Cranfield University has opened a new specialist Crime Scene House facility at its Bedfordshire campus, on the 25th anniversary of the establishment of the Cranfield Forensic Institute. At a special event on Friday 8 September, over 50 alumni, industry partners and forensic professionals came to the campus to celebrate and have an exclusive tour of the new facility.

From the outside the new Crime Scene House looks like an ordinary family home on a quiet estate. However, inside a series of crime scenes set up in different rooms – from blood splatters and fingerprints to damaged property and forensic evidence.

The facility is designed to replicate crime scenes and will serve as a controlled setting for practising and enhancing investigation, evidence collection, and forensic analysis skills. Students, industry partners, researchers, police forces and industry professionals are all expected to use the new specialist facility.

Leica Geosystems, part of Hexagon, sponsored the Crime Scene House to support skills development in the public safety and forensics industry. Marcus Rowe, Business Director Public Safety & Forensics, Leica Geosystems UK and Benelux said: “We see the forensics community not just as customers but as a dedicated expert group working to the highest standards in the most challenging circumstances. We’re proud to be part of this significant moment in the field of forensic academia, and are committed to fostering a strong partnership with Cranfield Forensic Institute and the extended community.”

25 years of forensic expertise

Cranfield University has a strong heritage in postgraduate education, industry collaboration and research in forensics. Cranfield Forensic Institute was established in 1998, with the launch of the MSc in Forensic Engineering and Science. Since then, it has grown into the foremost academic authority in disciplines including digital forensics, explosives, forensic archaeology, forensic investigation, forensic biology engineering failures, forensic ballistics and materials science.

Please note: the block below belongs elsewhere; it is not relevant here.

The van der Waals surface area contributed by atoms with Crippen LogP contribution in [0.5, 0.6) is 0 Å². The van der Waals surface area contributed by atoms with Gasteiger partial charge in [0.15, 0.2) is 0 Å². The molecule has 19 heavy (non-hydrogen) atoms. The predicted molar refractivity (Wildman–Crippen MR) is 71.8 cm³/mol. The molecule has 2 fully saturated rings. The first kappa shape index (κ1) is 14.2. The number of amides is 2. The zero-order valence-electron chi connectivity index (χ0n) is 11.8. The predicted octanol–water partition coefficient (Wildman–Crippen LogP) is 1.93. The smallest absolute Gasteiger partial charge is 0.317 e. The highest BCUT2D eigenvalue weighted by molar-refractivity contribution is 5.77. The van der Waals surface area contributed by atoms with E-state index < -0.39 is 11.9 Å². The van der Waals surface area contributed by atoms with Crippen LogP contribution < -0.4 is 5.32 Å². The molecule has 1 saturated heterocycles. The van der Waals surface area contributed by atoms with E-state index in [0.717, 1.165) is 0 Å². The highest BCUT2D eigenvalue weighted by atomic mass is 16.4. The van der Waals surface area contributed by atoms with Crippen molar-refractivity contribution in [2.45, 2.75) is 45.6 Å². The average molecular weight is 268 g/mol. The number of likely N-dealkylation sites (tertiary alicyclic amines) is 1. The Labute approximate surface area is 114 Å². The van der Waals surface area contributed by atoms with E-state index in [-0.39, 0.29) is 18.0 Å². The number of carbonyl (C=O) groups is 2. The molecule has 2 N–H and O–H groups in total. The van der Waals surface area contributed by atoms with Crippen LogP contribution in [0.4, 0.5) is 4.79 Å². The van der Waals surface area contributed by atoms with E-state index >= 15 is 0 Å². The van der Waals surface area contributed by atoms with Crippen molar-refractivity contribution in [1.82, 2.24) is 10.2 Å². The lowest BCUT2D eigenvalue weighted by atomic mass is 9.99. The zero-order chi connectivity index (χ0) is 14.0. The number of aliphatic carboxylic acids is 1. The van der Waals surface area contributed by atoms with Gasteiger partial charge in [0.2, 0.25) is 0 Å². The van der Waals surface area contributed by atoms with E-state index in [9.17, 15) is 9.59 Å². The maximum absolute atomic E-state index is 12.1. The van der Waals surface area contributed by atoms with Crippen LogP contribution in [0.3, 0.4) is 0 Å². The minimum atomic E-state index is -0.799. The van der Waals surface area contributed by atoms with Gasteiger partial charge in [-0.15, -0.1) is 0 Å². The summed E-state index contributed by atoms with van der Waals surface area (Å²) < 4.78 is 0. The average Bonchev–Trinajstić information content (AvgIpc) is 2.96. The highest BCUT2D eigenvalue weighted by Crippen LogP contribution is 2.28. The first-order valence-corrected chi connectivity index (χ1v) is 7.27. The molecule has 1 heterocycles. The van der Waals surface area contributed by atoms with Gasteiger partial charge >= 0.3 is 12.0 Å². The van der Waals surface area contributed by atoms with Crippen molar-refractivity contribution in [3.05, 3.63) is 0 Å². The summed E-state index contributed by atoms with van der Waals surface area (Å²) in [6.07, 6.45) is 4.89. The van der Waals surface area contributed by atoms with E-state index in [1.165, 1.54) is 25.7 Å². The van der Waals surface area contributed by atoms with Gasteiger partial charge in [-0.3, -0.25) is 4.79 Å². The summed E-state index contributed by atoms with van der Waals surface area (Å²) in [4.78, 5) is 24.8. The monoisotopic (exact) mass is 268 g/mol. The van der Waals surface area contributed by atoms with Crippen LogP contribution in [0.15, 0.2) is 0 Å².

In 2021 the University opened a £7.2 million centre of excellence with the latest forensic equipment, a mortuary, expert academic staff and innovative courses in the fields of crime scene investigation, digital forensics investigation and forensic materials analysis. The new Crime Scene House adds to CFI’s suite of world-class resources and expertise for its students and research staff in a range of specialities.

Developing the next generation of forensic scientists

Dr Hannah Moore, Director of the MSc Forensic Programme at Cranfield University welcomed the new development: “As a University we are advancing the field of forensics and developing the next generations of forensic scientists. The Crime Scene House is a fantastic new facility for our students, research staff and partners.

“Providing realistic scenario-based training is vital for those who aspire to advance their careers in CSI and forensic fields – and this new facility complements our suite of world-class teaching resources - giving students a superb grounding in many aspects of this field.”